Sunday, August 2, 2009

could it be, options are few?

In the Times today, someone named Robert Frank -- an economist affiliated with both Cornell and NYU -- has written a review of two new books about Wal-Mart. Let me start by saying I'm not a huge Wal-Mart fan. I'm not an enemy, just not a huge fan. The big box, the killed downtowns, etc etc. It wrinkles my nose, although not much more than that: distasteful, but also, imho, inevitable. Sad, but inevitable. On a personal note, I'm just more of a Target guy. If need for the big box arises, I go to the red one, not the blue one. Let me also say I AM a big fan of Barbara Ehrenreich and her Nickel and Dimed from a few years back.

Okay, great. Having said all that, can I say, Mr. Frank's review/article in today's Times is one of the most ridiculous things I've read in a while. Two quotes:

"It is no mystery that consumers show up in record numbers when a retailer offers significantly lower prices. More puzzling, however, is how the notoriously stingy Wal-Mart has managed to attract so many dedicated workers. Anyone who has read Barbara Ehrenreich’s description of her experiences as a Wal-Mart clerk in “Nickel and Dimed” or Steven Greenhouse’s chronicle of Wal-Mart’s widespread flouting of safety and hours regulations in “The Big Squeeze” might well wonder why anyone would even consider a job with the company. "

and then later:

"While Moreton’s book answers important questions about why workers have been willing to accept Wal-Mart’s austere compensation package, Lichtenstein’s sheds valuable light on the technological reasons for the company’s success. "

It's people like Mr. Frank who read Ehrenreich and annotate her and chat about her in chatty circles and write smart article in the Times...but somehow manage to avoid actually understanding or internalizing anything that Ms. Eherenreich has actually written. A completele and maddening lack of understanding.

Take that first quote. Basically, he's saying that since Nickel and Dimed was published, you "might well wonder why anyone would even consider a job with the company." And that second quote: "why workers have been willing to accept Wal-Mart's austere compensation package."

Can I just say: what an ass.

I can picture it now, the internal conversation of a 40-year-old mother of three in Flemington, NJ or Falmouth, MA or Sacramento, CA: "Well, Billy's raise this year took him from $50,000 a year up to $52,000 a year. That's a little help, but boy we're still strapped. I guess I'll have to pick something up in the evenings when he comes home from the plant. Oh, but wait, I was just reading Nickel and Dimed, and it reported dirty pool down at the Wal-Mart. Never mind, we'll just get by I guess."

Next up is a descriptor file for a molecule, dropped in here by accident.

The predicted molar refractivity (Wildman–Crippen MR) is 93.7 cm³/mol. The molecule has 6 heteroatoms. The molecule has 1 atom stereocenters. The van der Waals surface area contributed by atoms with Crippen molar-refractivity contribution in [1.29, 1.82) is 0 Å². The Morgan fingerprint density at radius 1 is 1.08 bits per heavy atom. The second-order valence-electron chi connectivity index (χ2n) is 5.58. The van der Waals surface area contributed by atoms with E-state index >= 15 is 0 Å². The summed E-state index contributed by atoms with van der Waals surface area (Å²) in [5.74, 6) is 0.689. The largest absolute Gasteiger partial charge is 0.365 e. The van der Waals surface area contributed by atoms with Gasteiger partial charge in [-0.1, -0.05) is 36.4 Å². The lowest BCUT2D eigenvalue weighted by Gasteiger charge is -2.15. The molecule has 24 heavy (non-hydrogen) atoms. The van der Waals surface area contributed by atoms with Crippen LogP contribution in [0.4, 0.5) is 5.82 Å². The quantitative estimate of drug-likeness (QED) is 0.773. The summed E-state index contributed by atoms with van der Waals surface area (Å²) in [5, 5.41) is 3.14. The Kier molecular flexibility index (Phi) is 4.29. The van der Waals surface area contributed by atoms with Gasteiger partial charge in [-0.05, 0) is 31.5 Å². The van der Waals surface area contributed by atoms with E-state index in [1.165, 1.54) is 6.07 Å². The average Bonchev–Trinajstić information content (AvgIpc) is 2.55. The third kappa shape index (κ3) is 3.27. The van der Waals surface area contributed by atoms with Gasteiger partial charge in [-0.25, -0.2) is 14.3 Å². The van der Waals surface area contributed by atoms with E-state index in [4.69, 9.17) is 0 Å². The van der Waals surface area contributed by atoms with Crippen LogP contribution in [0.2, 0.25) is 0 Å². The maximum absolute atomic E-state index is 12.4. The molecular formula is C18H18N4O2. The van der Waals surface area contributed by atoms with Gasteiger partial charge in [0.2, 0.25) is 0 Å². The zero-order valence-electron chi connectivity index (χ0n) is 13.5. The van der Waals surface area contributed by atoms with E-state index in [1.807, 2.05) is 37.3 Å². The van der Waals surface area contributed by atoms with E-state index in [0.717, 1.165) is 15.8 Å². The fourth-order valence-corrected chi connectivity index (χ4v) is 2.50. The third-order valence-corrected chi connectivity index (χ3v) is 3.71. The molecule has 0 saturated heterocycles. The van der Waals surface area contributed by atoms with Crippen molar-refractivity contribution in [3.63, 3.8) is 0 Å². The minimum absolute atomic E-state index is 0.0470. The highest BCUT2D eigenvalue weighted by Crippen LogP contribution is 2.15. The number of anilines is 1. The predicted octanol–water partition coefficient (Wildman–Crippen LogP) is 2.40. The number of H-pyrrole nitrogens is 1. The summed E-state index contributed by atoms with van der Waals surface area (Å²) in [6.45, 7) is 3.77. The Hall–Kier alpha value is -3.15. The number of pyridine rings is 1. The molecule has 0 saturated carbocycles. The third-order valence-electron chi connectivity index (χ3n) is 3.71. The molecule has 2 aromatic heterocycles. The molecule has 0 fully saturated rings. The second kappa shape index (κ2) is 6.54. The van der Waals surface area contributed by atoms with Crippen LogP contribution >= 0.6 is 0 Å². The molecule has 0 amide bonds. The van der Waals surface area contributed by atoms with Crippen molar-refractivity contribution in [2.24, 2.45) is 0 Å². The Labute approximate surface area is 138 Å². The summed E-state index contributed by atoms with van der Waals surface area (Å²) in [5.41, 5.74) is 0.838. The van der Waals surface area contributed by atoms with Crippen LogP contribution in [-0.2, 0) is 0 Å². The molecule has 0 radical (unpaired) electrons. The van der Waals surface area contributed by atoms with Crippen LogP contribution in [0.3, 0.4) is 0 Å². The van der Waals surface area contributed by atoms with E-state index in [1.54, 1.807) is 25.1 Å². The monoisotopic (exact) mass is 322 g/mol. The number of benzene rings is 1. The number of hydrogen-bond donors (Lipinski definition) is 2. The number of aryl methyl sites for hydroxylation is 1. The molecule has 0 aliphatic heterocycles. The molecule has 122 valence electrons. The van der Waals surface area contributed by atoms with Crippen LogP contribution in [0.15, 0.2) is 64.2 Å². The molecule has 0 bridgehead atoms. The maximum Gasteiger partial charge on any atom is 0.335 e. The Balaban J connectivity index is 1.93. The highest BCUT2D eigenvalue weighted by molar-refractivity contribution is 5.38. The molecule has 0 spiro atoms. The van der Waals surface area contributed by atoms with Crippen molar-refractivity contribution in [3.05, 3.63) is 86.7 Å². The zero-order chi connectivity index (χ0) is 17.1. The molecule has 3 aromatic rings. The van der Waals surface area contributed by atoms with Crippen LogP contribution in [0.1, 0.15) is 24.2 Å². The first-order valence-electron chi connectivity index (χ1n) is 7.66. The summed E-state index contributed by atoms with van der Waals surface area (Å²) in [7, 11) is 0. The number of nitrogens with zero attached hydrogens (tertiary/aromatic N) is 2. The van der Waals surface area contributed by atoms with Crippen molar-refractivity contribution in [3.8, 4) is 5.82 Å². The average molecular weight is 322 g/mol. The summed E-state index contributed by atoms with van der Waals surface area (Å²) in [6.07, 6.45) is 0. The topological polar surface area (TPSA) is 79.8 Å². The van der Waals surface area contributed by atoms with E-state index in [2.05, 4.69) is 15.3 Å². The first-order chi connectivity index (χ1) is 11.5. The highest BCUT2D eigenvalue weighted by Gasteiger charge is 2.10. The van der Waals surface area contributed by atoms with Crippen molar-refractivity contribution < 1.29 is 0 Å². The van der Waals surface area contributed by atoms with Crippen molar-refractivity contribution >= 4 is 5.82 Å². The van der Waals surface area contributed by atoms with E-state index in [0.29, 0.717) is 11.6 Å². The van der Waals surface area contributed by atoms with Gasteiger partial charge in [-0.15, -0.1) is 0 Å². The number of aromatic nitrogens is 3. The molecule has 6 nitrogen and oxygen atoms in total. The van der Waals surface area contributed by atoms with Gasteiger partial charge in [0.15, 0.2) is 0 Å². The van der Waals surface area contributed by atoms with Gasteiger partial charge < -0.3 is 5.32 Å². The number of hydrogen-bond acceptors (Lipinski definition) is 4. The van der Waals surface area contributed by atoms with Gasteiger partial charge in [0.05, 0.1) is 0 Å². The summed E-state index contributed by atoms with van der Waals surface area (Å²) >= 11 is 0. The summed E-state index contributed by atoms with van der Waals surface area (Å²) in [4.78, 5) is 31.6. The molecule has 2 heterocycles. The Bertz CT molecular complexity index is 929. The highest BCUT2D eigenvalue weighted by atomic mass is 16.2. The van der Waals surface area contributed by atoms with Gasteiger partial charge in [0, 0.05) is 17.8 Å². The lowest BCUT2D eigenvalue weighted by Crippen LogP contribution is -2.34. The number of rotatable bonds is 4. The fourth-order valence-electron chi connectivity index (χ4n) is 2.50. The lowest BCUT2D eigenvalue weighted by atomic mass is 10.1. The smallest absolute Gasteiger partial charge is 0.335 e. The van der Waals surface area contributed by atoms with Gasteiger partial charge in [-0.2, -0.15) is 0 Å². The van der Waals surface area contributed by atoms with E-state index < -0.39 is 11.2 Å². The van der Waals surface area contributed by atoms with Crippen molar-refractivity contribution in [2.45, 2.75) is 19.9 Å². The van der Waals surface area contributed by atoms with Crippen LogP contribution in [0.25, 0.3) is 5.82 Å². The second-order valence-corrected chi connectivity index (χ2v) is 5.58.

It's really that second quote of his that gets me, though...both the point of it and the language he uses: "why workers have been willing to accept Wal-Mart's austere compensation package." I get angirer every time I read that line. Really, Mr. Frank? You think that's how it goes down at the HR desk at Wal-Mart? Here comes Steve, who's sweating his ass off all day in an auto-body shop but still can't provide for his family, so he goes down to Wal-Mart for weekend hours. He has an enlightened conversation with the HR person, then sits back, shakes his head, and says: "You know, I'm afraid I just can't accept this austere compensation package. Verily, I say to thee, the grim coin you offer is unreasonable. Instead, I shall to Cornell go, and inquire there as to a more favorable package, as I'm sure my credentials will astonish them."

It's someone like Mr. Frank who might well wonder why I joined the army in 1991, with a war under way. Why would some do that, what with the Army's austere compensation package and -- you know -- chance of death and dismemberment?

Because there were no other choices. Because people don't have options.

Is his article wrong? No. Do the books he's reviewing get it wrong? No.
It's that tone.

It's that same tone everyone academic seemed to have when Nickel and Dimed came out: "What?!?! What a shock!"

The same tone when Chris Hedges released American Fascists (not Chris himself, mind you, anymore than Ehrenreich herself)...I remember the room the night of the book release party at Gerald Stern's house: Chris read from the book to a general reaction of: "What?!??! Shocking!"

And I just wanted to stand up and say to those gathered: Really? Really...are you kidding me? If you're shocked, then you're an ass. (I hate to use a cliche phrase, but the bumpersticker "You're not paying attention" fits well here.)

Just like everyone "discovering" soldiers post-2001. Really? Same guys, been doing the same thing, for you, for 100 years+ now. Nice of you to notice, now that you're scared.

Professor Frank's surprised deconstruction of Christian fundamentals and traditional male/females roles in management at Wal-Mart isn't wrong, or off. It's dead on. But that tone: "Gee whiz, don't they see? Why would anyone settle for this austere compensation package?"

Because there are no other compensation packages, my friend. Just this one. Just this option. This, or pick up the kids and leave. Easier said than done. Easier said than done.